4. The other person makes you feel bad for your achievements

In healthy relationships, people celebrate one another’s achievements. If someone makes you feel guilty for growing, changing, or accomplishing something great, that’s not healthy. You should not be torn down or made to feel guilty for great achievements.

5. Ongoing disrespect

If someone dishonors and disrespects you on an ongoing basis, this is a sign of a toxic relationship.

6. Feelings of unworthiness and self-hatred

If feelings of unworthiness or self-hatred emerge due to the treatment you experience at the hand of the other person, this is a harmful environment for you and toxic.

7. Hostile environment

If your home or workplace feels hostile and like you have to “walk on eggs shells” or be unusually careful about upsetting a person, this is a sign that the relationship is toxic.

8. Lots of yelling and screaming

Yelling and screaming is often a result of someone not knowing how to cope with anger or disappointment or respond in a healthy manner, but it can also be a sign of a toxic relationship. Through anger management and counseling, a person can learn how to communicate differently, but being yelled or screamed at repeatedly is not healthy.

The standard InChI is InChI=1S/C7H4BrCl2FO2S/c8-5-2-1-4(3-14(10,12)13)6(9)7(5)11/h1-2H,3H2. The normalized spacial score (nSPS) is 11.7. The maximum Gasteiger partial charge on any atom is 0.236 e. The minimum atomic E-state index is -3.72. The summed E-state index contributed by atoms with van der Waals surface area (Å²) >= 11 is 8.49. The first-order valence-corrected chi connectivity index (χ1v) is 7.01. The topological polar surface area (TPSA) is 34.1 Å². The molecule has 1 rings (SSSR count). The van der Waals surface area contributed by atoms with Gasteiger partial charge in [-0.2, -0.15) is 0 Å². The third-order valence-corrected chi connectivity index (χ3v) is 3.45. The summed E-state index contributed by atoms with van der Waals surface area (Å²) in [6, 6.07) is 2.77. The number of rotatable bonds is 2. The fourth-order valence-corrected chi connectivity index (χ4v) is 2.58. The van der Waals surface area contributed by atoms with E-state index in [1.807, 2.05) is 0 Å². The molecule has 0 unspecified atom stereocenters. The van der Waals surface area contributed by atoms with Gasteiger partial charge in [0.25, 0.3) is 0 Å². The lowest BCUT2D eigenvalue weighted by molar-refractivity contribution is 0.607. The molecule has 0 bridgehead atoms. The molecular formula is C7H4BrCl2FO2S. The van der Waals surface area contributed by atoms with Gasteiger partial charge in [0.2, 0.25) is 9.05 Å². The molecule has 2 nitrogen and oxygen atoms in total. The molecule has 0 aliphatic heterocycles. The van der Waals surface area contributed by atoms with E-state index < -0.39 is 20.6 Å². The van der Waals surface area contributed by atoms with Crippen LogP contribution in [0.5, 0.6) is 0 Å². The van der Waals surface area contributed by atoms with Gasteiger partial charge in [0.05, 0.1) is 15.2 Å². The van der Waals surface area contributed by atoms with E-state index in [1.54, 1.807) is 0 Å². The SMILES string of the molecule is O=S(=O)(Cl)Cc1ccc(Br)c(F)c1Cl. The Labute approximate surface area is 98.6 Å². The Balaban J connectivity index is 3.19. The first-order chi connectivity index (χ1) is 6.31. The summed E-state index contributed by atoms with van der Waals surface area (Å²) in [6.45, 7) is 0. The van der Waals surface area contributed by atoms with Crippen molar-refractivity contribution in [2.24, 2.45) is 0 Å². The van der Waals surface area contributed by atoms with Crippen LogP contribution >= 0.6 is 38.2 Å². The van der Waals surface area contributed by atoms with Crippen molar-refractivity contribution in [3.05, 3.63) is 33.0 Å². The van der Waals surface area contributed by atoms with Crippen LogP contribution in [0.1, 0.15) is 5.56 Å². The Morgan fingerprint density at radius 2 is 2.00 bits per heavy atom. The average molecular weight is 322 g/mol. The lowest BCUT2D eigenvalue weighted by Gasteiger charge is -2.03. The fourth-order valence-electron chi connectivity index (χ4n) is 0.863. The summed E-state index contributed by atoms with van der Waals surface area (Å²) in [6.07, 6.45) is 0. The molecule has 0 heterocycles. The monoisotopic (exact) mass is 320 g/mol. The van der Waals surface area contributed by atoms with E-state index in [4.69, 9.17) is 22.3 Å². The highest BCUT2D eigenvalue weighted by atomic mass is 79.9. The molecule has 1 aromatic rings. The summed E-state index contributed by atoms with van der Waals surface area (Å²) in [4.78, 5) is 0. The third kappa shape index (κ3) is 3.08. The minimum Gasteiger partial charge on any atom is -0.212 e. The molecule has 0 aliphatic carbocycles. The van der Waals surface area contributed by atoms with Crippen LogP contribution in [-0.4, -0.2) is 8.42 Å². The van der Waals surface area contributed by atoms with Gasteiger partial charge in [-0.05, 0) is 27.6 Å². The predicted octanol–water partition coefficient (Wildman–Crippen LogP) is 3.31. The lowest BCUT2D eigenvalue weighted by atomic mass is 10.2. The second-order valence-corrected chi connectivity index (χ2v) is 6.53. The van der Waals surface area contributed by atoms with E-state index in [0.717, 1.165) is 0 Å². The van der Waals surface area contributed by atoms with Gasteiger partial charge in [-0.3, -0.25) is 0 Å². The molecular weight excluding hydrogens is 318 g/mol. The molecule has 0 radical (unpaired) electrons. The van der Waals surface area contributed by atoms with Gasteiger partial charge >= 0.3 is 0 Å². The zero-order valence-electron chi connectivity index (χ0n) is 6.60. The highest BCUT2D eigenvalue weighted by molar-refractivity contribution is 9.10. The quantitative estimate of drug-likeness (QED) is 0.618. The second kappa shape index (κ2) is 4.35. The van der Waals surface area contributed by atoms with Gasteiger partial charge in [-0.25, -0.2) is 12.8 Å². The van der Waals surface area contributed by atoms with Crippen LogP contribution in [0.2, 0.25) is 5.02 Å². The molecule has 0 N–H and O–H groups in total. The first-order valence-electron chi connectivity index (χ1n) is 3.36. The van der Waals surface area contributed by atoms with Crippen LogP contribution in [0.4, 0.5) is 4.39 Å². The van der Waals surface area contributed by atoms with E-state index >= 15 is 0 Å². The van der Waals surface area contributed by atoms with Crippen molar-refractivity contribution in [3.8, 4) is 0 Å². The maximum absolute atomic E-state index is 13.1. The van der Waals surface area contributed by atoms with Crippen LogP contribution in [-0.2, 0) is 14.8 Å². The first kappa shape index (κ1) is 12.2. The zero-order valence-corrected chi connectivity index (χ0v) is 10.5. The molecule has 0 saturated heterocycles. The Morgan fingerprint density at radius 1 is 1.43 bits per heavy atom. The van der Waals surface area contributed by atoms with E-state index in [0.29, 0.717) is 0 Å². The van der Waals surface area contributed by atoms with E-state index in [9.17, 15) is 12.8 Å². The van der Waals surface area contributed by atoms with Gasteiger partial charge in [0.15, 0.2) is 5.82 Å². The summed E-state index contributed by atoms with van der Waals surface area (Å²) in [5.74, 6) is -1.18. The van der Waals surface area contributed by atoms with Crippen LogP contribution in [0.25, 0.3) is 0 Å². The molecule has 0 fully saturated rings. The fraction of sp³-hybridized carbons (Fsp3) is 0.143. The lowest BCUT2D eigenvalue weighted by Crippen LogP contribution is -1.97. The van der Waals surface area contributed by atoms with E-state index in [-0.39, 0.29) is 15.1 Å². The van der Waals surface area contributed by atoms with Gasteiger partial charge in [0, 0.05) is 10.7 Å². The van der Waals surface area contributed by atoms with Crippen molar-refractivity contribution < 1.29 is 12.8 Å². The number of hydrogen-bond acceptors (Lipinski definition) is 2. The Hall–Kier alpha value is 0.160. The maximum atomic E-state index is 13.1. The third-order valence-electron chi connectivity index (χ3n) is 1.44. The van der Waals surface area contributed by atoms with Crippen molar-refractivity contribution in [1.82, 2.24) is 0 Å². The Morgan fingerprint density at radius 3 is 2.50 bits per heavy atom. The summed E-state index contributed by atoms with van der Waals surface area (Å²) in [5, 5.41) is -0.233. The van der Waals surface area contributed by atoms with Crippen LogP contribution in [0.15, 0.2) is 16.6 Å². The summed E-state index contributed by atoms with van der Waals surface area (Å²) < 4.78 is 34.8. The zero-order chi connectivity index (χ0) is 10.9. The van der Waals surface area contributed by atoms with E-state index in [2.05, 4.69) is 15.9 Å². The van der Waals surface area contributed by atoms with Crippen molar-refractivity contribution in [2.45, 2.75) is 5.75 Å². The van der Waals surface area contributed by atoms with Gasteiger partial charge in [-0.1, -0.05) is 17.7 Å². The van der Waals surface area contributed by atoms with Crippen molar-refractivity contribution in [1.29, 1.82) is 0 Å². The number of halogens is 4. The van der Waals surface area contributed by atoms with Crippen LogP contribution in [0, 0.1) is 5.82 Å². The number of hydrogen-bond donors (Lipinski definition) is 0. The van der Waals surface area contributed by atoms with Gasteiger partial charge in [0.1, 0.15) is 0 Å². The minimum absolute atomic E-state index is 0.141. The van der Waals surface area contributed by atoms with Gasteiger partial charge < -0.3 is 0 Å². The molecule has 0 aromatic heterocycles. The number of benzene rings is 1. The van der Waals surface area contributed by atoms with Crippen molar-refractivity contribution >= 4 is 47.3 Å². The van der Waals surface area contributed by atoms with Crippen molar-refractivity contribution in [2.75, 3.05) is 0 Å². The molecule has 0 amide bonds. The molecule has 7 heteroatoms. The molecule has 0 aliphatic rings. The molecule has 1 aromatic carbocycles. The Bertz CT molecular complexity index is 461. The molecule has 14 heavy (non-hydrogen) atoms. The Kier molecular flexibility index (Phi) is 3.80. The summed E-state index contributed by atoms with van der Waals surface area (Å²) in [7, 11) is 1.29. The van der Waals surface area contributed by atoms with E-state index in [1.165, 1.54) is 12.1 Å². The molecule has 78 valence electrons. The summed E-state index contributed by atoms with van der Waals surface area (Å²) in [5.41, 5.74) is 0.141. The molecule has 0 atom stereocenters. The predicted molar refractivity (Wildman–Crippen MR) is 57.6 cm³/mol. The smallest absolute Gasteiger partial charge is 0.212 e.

9. Lack of forgiveness

If the other person refuses to forgive you, holds deep grudges, or gives you the “cold shoulder” for days on end, this isn’t healthy.

10. Lack of taking responsibility

If the person never takes responsibility for his or her thoughts, behaviors, or actions and is always blaming someone else, this can be toxic.

11. Blame shifting

Similar to not taking responsibility, if a person shifts blame from himself (or herself) to you or blames you for things that are completely outside of your control, this is not a healthy response.

12. Lack of trust

Due to the broken world we live in, having a lack of trust is not unusual in and of itself and is something a number of people need to work through. But, a lack of trust in a relationship can be toxic. If the person in your life refuses to let you go places, constantly monitors your phone, or micromanages your every move, this can be toxic.

13. Lack of communication

If you are unable to have a constructive conversation about decisions that need to be made, circumstances, everyday life, or future goals and ambitions this could be an indication of toxicity. If every discussion ends in an argument or if you’re not even allowed to discuss a topic or ask questions, you may be in a toxic relationship.

14. Verbal abuse

If someone verbally abuses you by calling you names or hurling insults at you, this is toxic.